Shout out to a dedicated reader, Tom De Moya, Thanks for reading kind sir!
I looked in the mirror today and did not like what I saw. Strangest feeling, almost like a body dysmorphic moment. I know I look good, thanks to my wonderful family and friends who have given me so much support (also known as giving me compliments all the time…they keep me very positive about the final results)
So…this is what happened.
I was doing my jaw exercises with my mirror when I noticed my mouth…I hated it. I knew perfectly well that it looked fine but I just hated it. I propped myself up and looked in the mirror and hated what I saw. My face looked huge to me, my eyes were really far apart, and since when do I have that little wrinke above my forehead? I had no idea what was happening, I had been fine with my face so far and in less than an hour, managed to find all these things I thought were wrong.
I knew something was wrong when I started thinking “well, someone can lift my eyebrows, give me a light nose job so it’s not too noticeable, give me cheekbone implants, and remove some of that extra pudge below my chin. Perfect”
The reality? THE AFTERMATH, and it’s here.
I had been warned about this moment, I call it THE AFTERMATH. The moment when those of us who have undergone “facial reconstruction” or esthetic procedures look in the mirror and just see imperfections. I want my old face back, I kept thinking to myself. I hate this new one, its high maintenanace and I look square…and it’s just not what I wanted!
This is a typical effect on your pysche after you have undergone surgery that has changed you, physically.
Now,I’m going to get scientific on you but, did you know that the anesthesia used in operations stays in your system for three weeks? Not a biggie right? Well, if you consider the effect it has on you physically and emotionally, it becomes a huge issue. I was lucky enough to have researched this before hand. My second week after surgery I had two days where I just wanted to flunk out on everything,I was miserable. Dr. Gunsons office warns you of all these things but it seems so bizarre you don’t really play attention to it. A couple days later I was feeling tons better but, I’m not going to sugar coat anything. For anyone about to undergo surgery, the anaesthesia can have this effect….it is very short but not fun.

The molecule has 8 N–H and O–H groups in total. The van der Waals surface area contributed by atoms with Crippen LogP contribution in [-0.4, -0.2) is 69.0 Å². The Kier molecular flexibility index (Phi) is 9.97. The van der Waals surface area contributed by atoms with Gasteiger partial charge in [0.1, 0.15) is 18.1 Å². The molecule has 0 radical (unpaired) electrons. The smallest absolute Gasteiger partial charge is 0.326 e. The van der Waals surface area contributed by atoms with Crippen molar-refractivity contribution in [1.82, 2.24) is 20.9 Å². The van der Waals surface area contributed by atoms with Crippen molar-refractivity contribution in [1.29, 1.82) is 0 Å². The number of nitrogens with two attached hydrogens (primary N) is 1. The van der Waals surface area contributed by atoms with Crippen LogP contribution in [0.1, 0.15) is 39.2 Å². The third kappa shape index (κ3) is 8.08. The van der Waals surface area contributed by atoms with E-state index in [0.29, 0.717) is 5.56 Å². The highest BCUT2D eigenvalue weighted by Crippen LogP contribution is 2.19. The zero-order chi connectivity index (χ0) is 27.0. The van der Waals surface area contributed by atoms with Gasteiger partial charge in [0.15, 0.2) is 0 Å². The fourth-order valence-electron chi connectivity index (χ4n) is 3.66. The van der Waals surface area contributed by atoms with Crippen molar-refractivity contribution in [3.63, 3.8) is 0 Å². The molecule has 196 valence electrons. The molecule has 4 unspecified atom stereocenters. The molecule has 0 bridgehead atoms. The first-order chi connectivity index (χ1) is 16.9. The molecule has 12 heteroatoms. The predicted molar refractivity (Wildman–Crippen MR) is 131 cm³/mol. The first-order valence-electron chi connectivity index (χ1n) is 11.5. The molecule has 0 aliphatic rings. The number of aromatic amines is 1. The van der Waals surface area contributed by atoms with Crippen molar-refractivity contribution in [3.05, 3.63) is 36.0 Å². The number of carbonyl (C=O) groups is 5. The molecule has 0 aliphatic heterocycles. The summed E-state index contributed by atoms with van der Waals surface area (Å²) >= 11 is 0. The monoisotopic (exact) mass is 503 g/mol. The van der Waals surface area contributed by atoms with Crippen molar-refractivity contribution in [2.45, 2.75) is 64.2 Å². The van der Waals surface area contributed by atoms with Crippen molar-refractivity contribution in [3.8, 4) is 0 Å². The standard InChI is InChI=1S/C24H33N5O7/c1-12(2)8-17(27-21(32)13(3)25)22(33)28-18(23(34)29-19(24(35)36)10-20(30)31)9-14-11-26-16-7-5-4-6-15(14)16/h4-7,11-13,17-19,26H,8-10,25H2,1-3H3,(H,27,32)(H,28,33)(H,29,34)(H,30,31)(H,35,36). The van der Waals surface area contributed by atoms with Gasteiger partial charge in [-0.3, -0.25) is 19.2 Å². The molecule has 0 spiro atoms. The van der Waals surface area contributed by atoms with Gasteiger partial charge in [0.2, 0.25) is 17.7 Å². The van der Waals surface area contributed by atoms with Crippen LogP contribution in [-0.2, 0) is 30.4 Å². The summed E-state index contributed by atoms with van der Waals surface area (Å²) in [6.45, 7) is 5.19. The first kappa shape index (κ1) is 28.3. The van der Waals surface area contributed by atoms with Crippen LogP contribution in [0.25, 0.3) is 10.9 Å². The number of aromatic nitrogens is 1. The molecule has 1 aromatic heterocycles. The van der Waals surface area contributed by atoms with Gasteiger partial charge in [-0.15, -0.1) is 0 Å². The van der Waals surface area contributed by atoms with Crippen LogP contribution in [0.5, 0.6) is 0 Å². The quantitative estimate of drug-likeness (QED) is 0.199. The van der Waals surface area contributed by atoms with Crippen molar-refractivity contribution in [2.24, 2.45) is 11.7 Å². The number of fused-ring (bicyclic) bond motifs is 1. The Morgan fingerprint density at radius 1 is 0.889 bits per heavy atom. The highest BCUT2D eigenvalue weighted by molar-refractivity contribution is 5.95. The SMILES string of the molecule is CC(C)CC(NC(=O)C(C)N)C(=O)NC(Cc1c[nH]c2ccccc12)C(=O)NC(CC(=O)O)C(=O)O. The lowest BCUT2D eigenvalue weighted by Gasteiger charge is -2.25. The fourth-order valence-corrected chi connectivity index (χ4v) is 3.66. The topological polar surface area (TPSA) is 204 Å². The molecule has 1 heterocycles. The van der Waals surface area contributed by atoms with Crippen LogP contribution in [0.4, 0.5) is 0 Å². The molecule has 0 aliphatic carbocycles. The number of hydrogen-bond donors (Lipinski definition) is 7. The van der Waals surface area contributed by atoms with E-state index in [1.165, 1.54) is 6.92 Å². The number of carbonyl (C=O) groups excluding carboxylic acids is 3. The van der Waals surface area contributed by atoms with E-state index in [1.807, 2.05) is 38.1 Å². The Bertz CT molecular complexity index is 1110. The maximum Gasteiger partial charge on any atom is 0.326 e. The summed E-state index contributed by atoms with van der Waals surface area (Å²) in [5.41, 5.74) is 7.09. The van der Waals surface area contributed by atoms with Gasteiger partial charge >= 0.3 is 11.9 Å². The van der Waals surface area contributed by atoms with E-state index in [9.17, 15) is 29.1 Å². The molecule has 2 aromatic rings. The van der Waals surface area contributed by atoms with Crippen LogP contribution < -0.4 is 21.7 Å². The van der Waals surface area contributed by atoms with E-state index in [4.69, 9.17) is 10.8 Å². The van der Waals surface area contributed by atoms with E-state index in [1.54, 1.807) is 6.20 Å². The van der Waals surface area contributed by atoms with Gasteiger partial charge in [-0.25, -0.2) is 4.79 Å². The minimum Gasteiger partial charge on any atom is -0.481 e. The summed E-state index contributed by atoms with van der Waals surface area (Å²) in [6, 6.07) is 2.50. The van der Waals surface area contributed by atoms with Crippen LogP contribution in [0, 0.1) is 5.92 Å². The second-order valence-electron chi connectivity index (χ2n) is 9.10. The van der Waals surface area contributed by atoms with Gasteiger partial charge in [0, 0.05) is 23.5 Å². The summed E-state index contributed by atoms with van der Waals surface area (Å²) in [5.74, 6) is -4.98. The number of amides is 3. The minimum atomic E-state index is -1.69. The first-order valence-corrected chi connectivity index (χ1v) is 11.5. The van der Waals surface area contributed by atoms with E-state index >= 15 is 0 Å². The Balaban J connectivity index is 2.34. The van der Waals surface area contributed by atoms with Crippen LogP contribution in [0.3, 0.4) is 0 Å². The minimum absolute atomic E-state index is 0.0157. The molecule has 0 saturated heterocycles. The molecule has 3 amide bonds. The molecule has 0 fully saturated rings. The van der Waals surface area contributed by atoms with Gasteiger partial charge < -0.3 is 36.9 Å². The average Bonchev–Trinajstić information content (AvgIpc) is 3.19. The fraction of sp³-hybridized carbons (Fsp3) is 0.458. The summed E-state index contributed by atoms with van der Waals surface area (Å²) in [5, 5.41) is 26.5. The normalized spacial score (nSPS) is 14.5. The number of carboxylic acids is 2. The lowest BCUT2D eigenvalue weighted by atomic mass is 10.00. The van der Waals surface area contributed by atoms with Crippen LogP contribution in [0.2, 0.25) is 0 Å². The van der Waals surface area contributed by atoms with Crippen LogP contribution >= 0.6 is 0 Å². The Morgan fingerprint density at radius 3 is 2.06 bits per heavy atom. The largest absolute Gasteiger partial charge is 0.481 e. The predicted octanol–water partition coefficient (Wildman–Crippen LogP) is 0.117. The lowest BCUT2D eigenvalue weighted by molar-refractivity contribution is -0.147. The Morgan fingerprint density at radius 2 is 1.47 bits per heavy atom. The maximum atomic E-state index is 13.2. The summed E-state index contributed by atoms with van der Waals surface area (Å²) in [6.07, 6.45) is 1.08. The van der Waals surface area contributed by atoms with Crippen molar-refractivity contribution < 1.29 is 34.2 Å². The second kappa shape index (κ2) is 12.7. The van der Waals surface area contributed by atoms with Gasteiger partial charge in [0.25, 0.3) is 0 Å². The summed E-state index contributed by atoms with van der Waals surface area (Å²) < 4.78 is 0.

For me, not being able to take care of myself, so to speak, has had its challenging moments. I get angry (sometimes) when people cook for me but, I’m too weak to do it myself! I’m sick of getting tired so quickly, I’m sick of having to keep the door unlocked when I take a shower incase I pass out. I’m really sick of being so damn cold all the time due to lack of calories. Or being terrified of anything that looks icy where I could slip. I feel like a glass statue sometimes.
I realise now that this is just because i have undergone a huge trauma and your mind is telling you to be extra careful as your body is very fragile!
One more thing, as I mentioned previously, is the physical change. In one month, we have had our faces changed, our skulls changed, our airways changed, and the loss of weight has completely transformed our bodies. That is a huge amount of change. And let me tell you something, I DO NOT LIKE CHANGE. (I was the girl who used to move her room around and then cry because it just didn’t feel right.)
So this is my little “sad”post. I had some sad moments but I keep telling myself that this is normal. And I hope all my other surgery buddies know that.
Please just make sure I don’t get addicted to altering myself? Like, addicted to plastic surgery! No really, because I have weak moments where I suddenly think of butt implants and all I watch is nip/tuck where the operations look so simple! It could literally get out of control 😉
Here’s a video of someone who is now, addicted to plastic surgery.
(Jenny Lee on Larry King Live)
I can’t wait for the day when I am all back to normal and I realise how wonderful of a job the team did.I mean,look at the blogs from Gunsons patients? See any regrets there? Nah 🙂